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Sin tax reform in the Philippines : transforming public finance, health, and governance for more inclusive development (English)

Excise taxes on tobacco and alcohol products can be an effective instrument for promoting public healththrough curbing smoking and excessive drinking, while raising significant revenues for developmentpriorities. If designed and implemented well, excise taxes can be a win-win for public health and finances.While the public policy rationale for excise reforms is strong in both developed and developing countries,those seeking to make reform happen usually face significant opposition from the tobacco and alcoholindustries and other vested interests. Consequently, low-level, complex, and poorly designed excise taxregimes persist. Getting the technical details right and effectively managing the political economy ofreforms are vital to securing better excise tax outcomes. In 2012, the Philippines successfully passed a landmark tobacco and alcohol tax reform—dubbed the Sin Tax Law. The reform not only greatly increased, simplified, and improved the excise tax regime, but alsocontributed to the government’s Universal Health Care (UHC) goals by earmarking a substantial share of theincremental tax revenues for the health insurance of the poorest 40 percent of the population and otherpublic health programs. The reform was also noteworthy for its emphasis on results monitoring and public disclosure of information. Sin Tax Reform in the Philippines describes the design of the Philippines sin tax reform, documents the technical and political processes by which it came about, and assesses the impact that the reform hashad after three years of implementation. A central question is the extent to which the reform is both demonstrational—in the sense that it can serve as a model for other reform efforts in the Philippines and else where—and transformational—in the sense that it indicates a new and different way of bringing about policy change in the Philippines, tackling economic rent-seeking and vested interests, and buildingcoalitions that serve the public interest.This book should be of interest to all who wish to see the health, public finance, and good governanceobjectives of the Philippines Sin Tax Law attained, as well to those who are pursuing similar reforms inother countries.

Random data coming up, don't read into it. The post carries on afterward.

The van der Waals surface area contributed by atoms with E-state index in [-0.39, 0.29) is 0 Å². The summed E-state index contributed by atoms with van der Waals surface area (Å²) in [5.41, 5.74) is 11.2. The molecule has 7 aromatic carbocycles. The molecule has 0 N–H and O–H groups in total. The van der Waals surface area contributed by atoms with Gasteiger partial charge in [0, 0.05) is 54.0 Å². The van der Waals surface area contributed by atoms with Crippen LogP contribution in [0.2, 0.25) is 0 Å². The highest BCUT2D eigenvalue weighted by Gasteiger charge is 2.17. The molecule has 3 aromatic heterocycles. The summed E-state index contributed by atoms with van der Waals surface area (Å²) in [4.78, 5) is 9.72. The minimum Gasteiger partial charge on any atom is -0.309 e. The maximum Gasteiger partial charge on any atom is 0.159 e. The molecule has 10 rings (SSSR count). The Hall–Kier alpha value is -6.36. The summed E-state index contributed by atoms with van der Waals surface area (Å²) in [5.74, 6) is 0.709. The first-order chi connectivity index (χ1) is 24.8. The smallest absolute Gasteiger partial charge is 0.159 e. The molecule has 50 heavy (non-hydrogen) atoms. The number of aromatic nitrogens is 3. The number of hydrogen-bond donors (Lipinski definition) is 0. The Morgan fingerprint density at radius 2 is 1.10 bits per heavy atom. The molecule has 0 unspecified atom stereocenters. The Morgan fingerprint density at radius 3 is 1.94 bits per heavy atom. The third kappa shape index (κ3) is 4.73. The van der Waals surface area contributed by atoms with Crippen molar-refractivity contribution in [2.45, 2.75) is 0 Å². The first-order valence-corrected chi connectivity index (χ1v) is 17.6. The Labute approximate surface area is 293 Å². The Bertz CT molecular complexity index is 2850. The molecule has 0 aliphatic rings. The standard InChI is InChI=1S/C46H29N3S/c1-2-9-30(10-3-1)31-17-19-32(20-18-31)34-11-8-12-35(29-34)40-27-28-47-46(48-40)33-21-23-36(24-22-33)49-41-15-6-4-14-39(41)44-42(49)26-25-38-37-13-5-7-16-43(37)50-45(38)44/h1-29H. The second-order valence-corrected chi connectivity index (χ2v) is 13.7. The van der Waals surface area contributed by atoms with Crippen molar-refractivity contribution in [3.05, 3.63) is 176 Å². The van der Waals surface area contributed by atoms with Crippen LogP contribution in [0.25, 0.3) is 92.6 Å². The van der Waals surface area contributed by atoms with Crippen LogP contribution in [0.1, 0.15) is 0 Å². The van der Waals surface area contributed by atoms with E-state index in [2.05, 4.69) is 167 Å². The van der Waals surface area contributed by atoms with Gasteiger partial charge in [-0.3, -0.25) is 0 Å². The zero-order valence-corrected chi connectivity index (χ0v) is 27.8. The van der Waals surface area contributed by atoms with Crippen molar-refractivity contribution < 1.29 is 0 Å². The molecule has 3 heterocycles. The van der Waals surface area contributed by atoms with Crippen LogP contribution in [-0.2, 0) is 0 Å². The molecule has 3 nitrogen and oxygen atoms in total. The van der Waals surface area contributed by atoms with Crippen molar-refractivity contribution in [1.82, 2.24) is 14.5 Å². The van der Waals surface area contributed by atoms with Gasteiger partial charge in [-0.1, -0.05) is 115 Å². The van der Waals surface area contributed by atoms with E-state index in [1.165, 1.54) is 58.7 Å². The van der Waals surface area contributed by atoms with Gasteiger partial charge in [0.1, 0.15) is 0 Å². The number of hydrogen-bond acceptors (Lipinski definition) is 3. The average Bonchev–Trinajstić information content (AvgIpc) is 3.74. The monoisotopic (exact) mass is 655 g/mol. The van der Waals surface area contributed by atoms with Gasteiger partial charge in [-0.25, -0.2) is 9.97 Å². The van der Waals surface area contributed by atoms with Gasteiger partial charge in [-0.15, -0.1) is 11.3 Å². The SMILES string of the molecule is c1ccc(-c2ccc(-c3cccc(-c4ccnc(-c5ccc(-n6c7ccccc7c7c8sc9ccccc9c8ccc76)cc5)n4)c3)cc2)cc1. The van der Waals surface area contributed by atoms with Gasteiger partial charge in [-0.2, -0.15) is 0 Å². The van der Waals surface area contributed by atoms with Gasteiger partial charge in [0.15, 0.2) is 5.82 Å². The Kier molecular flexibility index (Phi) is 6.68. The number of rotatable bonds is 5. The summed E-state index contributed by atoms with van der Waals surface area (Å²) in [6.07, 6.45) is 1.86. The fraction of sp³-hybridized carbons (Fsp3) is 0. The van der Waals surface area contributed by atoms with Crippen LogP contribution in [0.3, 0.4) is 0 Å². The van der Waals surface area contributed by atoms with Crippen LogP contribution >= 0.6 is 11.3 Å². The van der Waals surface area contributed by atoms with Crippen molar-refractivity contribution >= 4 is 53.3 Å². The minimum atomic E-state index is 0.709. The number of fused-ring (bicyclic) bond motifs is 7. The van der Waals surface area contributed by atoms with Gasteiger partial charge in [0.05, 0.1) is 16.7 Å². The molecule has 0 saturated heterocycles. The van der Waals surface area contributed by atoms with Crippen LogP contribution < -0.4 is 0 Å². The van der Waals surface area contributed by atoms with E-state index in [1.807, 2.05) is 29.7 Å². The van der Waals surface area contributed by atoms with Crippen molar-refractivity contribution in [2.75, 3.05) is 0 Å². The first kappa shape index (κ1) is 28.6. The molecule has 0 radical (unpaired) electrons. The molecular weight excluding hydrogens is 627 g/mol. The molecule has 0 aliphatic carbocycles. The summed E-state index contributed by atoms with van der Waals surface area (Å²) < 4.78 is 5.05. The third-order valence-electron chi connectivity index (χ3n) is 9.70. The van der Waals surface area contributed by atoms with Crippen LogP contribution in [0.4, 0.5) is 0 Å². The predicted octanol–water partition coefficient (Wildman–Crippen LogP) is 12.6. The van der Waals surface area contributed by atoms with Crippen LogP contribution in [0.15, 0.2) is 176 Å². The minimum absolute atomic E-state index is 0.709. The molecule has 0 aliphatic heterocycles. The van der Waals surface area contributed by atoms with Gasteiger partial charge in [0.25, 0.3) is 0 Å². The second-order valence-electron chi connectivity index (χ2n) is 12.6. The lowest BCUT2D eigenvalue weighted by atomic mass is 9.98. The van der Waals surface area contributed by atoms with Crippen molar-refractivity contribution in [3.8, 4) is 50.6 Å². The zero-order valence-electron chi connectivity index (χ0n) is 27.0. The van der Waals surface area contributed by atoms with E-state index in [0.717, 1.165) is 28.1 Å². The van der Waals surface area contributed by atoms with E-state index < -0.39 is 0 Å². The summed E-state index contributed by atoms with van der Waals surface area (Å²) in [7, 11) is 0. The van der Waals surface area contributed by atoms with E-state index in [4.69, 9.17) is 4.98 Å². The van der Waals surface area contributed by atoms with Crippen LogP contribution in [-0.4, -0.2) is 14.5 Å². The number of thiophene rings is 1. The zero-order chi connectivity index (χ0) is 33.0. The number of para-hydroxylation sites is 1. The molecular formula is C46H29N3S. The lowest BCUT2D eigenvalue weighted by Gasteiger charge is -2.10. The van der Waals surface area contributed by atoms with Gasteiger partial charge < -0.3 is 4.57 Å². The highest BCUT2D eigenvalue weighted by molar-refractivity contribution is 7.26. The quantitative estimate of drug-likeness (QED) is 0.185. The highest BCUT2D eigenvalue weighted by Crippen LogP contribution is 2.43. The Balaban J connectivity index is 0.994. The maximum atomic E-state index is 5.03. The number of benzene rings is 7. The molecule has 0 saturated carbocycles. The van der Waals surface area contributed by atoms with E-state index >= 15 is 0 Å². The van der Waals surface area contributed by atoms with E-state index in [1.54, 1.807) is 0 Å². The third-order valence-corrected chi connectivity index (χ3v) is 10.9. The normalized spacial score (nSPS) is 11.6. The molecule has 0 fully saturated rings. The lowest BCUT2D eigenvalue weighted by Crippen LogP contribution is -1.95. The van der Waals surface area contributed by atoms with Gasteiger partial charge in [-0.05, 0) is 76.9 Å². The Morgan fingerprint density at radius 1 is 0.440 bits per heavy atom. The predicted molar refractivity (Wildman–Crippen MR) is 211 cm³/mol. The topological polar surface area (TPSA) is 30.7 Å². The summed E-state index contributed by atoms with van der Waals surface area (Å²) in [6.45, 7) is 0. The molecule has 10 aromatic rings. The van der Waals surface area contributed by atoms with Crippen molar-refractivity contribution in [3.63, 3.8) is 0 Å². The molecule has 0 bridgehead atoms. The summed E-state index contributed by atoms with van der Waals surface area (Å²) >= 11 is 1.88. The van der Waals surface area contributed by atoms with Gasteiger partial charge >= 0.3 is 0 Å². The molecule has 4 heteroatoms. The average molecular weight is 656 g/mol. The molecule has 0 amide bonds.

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    Kaiser,Kai-Alexander, Bredenkamp,Caryn, Iglesias,Roberto Magno

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    East Asia and Pacific,

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    Sin tax reform in the Philippines : transforming public finance, health, and governance for more inclusive development

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Kaiser,Kai-Alexander Bredenkamp,Caryn Iglesias,Roberto Magno

Sin tax reform in the Philippines : transforming public finance, health, and governance for more inclusive development (English). Directions in development Washington, D.C. : World Bank Group.